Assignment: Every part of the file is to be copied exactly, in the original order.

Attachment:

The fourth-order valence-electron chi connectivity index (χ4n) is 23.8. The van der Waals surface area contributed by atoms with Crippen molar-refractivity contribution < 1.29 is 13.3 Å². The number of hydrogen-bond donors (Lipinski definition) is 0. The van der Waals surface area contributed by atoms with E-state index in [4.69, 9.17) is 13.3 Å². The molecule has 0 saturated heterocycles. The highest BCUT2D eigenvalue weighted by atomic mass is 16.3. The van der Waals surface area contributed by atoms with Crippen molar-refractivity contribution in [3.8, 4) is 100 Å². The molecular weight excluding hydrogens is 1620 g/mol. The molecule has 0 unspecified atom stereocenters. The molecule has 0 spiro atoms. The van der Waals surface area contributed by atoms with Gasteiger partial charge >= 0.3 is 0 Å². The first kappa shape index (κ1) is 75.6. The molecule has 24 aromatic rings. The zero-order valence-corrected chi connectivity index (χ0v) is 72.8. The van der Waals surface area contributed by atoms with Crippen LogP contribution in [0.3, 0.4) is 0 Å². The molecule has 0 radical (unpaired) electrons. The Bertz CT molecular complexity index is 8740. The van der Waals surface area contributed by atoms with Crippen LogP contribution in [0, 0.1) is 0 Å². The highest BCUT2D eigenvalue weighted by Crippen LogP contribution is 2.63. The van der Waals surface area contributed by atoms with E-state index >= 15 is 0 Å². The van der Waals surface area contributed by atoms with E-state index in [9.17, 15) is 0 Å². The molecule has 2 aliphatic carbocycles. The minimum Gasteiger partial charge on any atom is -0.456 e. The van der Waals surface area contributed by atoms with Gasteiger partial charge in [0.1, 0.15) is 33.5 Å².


The fourth-order valence-electron chi connectivity index (χ4n) is 23.8. The van der Waals surface area contributed by atoms with Crippen molar-refractivity contribution < 1.29 is 13.3 Å². The number of hydrogen-bond donors (Lipinski definition) is 0. The van der Waals surface area contributed by atoms with E-state index in [4.69, 9.17) is 13.3 Å². The molecule has 0 saturated heterocycles. The highest BCUT2D eigenvalue weighted by atomic mass is 16.3. The van der Waals surface area contributed by atoms with Crippen molar-refractivity contribution in [3.8, 4) is 100 Å². The molecular weight excluding hydrogens is 1620 g/mol. The molecule has 0 unspecified atom stereocenters. The molecule has 0 spiro atoms. The van der Waals surface area contributed by atoms with Gasteiger partial charge >= 0.3 is 0 Å². The first kappa shape index (κ1) is 75.6. The molecule has 24 aromatic rings. The zero-order valence-corrected chi connectivity index (χ0v) is 72.8. The van der Waals surface area contributed by atoms with Crippen LogP contribution in [0.3, 0.4) is 0 Å². The molecule has 0 radical (unpaired) electrons. The Bertz CT molecular complexity index is 8740. The van der Waals surface area contributed by atoms with Crippen LogP contribution in [0, 0.1) is 0 Å². The highest BCUT2D eigenvalue weighted by Crippen LogP contribution is 2.63. The van der Waals surface area contributed by atoms with E-state index >= 15 is 0 Å². The van der Waals surface area contributed by atoms with E-state index in [9.17, 15) is 0 Å². The molecule has 2 aliphatic carbocycles. The minimum Gasteiger partial charge on any atom is -0.456 e. The van der Waals surface area contributed by atoms with Gasteiger partial charge in [0.1, 0.15) is 33.5 Å².